3 Ways Your Sweet Tooth Can Ruin Your Skin

October 01, 2016

sugar-and-acne

By Dr. Jen Newell, ND

The other morning, I was discussing the impact of diet on the health of your skin with a patient of mine. She was shocked that I so firmly believe that what you eat impacts your appearance because her dermatologist had told her for years that there was no connection. Unfortunately, this myth has survived for far too long. Your diet and lifestyle are the foundation on which your health is built, including the health and radiance of your skin.

One of the foods that has the greatest impact on your skin is sugar. The two greatest contributors to acne are hormones and inflammation. Hormones cause an increase in sebum (oil) production and skin cell growth leading to an accumulation of sticky, thick sebum and dead skin cells within the pores. Inflammation promotes bacterial growth within those pores. Sugar has it’s sticky fingers in both of these processes and can ruin your skin in 3 ways.

  1. Sugar aggravates hormonal imbalances

Most cases of acne are hormonal to some degree. Acne-prone skin is sensitive to androgens (male sex hormones) – androgens stimulate sebum production and skin cell growth. When you eat sugar and your blood glucose rises. In response, your pancreas produces insulin to stimulate uptake of that sugar by the cells. Elevated insulin levels increase IGF-1…IGF? WTF? Higher values of IGF-1 (insulin like growth factor) are associated with more severe acne, oilier skin and larger more visible pores.

  1. Sugar drives inflammation

Multiple studies have shown that individuals with acne have higher levels of inflammation. Sugar increases inflammation dramatically. One study showed that a single can of pop/soda per day for 3 weeks increased inflammation levels by 87% (2 cans per day led to an increase of 105%). Systemic inflammation increases redness, cystic blemishes and the risk of scarring from acne.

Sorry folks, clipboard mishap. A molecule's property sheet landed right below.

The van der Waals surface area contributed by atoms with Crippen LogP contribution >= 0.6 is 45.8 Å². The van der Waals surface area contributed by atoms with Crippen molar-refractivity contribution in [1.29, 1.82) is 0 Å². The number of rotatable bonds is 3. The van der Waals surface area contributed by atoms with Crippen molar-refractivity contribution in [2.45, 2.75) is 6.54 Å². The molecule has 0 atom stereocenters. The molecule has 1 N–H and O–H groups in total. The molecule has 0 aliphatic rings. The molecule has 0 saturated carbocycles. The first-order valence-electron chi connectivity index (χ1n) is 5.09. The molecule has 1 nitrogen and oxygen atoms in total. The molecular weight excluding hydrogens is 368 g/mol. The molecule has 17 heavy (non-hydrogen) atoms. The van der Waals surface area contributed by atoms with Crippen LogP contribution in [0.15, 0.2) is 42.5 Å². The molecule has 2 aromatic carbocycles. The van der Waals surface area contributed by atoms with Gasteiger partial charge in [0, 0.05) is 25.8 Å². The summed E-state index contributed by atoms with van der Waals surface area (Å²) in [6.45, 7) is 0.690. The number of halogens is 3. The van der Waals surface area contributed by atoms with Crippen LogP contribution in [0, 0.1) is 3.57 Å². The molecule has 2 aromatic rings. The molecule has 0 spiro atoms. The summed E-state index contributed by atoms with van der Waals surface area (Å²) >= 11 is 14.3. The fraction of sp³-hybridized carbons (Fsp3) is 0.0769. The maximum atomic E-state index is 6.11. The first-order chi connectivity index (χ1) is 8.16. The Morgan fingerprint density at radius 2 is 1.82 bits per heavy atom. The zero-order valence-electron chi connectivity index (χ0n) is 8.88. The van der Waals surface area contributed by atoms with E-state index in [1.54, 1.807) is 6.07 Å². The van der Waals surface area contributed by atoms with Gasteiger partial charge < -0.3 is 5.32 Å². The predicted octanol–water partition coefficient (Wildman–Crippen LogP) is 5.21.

1. Sugar disrupts gut bacteria

Excess sugar consumption alters gut bacteria by promoting the overgrowth of pathogenic (AKA bad) bacteria. This disrupted balance leads to an increase in inflammation and an exacerbation of acne and other skin conditions.

Sugar definitely contributes to acne…now that doesn’t mean you have to avoid sugar like the plague, the occasional treat is not something to stress out about but expect trouble if you indulge too frequently.

Have a beautiful day!

Signature-Jen-Newell

 

 

Jen NewellDr. Jen Newell is passionate about helping people embrace health, feel amazing and easily incorporate “real” food into their busy lives. Her mission is to make health accessible and achievable, and to inspire patients to live an active, vibrant and healthy life.

Jen has a clinical focus on digestive health, food sensitivities and healthy nutrition; mental health and stress-related illness; women’s health, hormone balance and fertility; optimal aging; and dermatology. She focuses on integrating healthy foods into one’s diet in a medicinal and therapeutic capacity and providing individuals with nutritional support that is easy to incorporate into a busy day. Dr. Newell practices at the Integrative Health Institute in Downtown Toronto.

 

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